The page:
Shuttlecock (毽子) is a folk sport with national characteristics among the Chinese people. According to historical records and archaeological relics which have been unearthed, shuttlecock kicking originated in the Han Dynasty (206 BC-AD 220), and began to become popular in the Tang Dynasty (618-907). Shops making and selling shuttlecocks were found at the fairs. In the Ming Dynasty (1368-1644), there were formal shuttlecock kicking competitions. The sport reached its peak in the Qing Dynasty (1644-1911), and the making and kicking techniques became more sophisticated. A grand shuttle kicking demonstration was held outside Di'anmen in Beijing in 1912, and a shuttlecock kicking organization was set up.
The method of making traditional shuttlecocks is as follows: Rooster feathers are tied together and inserted into the square hole of a coin which is then tightly wrapped by cloth and sewn. There are different kinds of shuttlecocks, some made of rooster feathers, some of hair, some of paper strips, and some of woolen threads.
There are essentially four kicking techniques: "kicking with the inner side of the foot, with the leg bent inside; kicking with the outer side of the foot, with the leg bent outside; kicking backward with the heel; and kicking forward with the instep." Competitions are organized on the basis of the kicking technique. The traditional matches include number play, time play and variety play. Shuttlecock kicking is a good exercise for strengthening the whole body. It requires no special venue or equipment. The amount of physical exertion can vary from person to person. It is a good game for people of all age groups for improving flexibility, coordination and fitness.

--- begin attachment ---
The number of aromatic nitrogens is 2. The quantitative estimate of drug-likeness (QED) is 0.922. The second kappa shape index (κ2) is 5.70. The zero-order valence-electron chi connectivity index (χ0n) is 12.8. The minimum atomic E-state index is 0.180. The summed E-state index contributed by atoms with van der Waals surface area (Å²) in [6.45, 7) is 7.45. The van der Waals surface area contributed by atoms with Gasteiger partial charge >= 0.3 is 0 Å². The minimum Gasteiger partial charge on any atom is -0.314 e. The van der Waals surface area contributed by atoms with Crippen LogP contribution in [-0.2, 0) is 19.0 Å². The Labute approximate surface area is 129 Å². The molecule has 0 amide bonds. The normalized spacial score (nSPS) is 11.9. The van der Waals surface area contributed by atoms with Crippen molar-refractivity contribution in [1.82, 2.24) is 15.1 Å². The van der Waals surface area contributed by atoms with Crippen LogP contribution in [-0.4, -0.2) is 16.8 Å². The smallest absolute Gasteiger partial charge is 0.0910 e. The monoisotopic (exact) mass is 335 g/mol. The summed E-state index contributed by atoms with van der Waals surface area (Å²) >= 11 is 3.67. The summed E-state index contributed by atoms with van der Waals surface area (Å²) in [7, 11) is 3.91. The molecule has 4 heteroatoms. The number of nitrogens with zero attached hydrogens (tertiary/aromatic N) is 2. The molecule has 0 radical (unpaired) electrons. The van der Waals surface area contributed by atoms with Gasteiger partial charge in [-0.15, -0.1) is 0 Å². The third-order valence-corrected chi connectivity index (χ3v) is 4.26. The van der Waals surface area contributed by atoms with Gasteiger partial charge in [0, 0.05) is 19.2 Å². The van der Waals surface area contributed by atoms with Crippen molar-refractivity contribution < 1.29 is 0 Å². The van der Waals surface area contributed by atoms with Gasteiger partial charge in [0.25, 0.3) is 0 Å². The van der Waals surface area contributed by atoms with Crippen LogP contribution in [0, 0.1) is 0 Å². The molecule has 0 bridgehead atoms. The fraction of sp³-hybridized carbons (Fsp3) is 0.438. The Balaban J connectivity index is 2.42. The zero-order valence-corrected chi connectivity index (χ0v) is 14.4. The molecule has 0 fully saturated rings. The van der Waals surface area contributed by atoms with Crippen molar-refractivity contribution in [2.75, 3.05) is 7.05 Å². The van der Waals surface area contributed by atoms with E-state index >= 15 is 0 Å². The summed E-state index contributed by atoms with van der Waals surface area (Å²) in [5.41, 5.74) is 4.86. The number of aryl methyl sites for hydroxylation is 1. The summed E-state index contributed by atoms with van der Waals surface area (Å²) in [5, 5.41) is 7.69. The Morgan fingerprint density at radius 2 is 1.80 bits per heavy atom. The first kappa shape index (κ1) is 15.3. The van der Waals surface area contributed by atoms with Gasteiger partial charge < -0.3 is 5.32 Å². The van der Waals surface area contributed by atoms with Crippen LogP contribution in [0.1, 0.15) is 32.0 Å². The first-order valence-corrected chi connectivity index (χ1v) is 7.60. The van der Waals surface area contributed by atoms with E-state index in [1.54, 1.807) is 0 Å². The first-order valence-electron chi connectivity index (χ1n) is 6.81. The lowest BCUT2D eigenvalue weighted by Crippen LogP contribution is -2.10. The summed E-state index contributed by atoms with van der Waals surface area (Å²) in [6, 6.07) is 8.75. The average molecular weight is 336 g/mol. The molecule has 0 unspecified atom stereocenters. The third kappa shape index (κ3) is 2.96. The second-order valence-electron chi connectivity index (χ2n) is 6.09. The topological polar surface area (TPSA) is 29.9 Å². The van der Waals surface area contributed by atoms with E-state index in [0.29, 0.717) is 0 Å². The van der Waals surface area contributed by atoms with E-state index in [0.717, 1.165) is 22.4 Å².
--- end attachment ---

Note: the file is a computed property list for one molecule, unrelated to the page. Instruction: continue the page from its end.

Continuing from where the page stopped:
The first formal Chinese shuttlecock kicking tournament was organized by the Guangzhou Municipal Sports Commission in 1956. Simple rules were formulated. The formal Competition Rules for Shuttlecock were published in the spring of 1984. They were based on the characteristics of shuttlecock kicking and some of the rules for ball games.